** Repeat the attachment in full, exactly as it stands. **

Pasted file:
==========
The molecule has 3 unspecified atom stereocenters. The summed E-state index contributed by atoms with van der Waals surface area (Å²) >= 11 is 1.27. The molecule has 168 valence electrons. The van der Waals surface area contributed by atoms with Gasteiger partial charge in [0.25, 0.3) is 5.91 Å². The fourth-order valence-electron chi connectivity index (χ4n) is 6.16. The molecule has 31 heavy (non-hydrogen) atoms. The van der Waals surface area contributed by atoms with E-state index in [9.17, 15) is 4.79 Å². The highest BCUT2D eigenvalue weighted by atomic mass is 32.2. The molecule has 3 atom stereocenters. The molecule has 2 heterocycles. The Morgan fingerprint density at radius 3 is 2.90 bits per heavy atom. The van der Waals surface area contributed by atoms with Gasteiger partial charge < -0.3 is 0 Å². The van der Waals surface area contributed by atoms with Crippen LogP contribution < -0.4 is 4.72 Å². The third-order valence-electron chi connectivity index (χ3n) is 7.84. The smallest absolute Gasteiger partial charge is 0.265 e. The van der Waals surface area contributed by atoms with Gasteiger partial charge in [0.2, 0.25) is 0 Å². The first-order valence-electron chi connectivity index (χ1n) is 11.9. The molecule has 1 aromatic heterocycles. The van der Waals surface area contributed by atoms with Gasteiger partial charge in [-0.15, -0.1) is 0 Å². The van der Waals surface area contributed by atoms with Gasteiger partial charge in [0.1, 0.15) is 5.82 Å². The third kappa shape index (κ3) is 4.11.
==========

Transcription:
The molecule has 3 unspecified atom stereocenters. The summed E-state index contributed by atoms with van der Waals surface area (Å²) >= 11 is 1.27. The molecule has 168 valence electrons. The van der Waals surface area contributed by atoms with Gasteiger partial charge in [0.25, 0.3) is 5.91 Å². The fourth-order valence-electron chi connectivity index (χ4n) is 6.16. The molecule has 31 heavy (non-hydrogen) atoms. The van der Waals surface area contributed by atoms with E-state index in [9.17, 15) is 4.79 Å². The highest BCUT2D eigenvalue weighted by atomic mass is 32.2. The molecule has 3 atom stereocenters. The molecule has 2 heterocycles. The Morgan fingerprint density at radius 3 is 2.90 bits per heavy atom. The van der Waals surface area contributed by atoms with Gasteiger partial charge < -0.3 is 0 Å². The van der Waals surface area contributed by atoms with Crippen LogP contribution < -0.4 is 4.72 Å². The third-order valence-electron chi connectivity index (χ3n) is 7.84. The smallest absolute Gasteiger partial charge is 0.265 e. The van der Waals surface area contributed by atoms with Gasteiger partial charge in [0.2, 0.25) is 0 Å². The first-order valence-electron chi connectivity index (χ1n) is 11.9. The molecule has 1 aromatic heterocycles. The van der Waals surface area contributed by atoms with Gasteiger partial charge in [-0.15, -0.1) is 0 Å². The van der Waals surface area contributed by atoms with Gasteiger partial charge in [0.1, 0.15) is 5.82 Å². The third kappa shape index (κ3) is 4.11.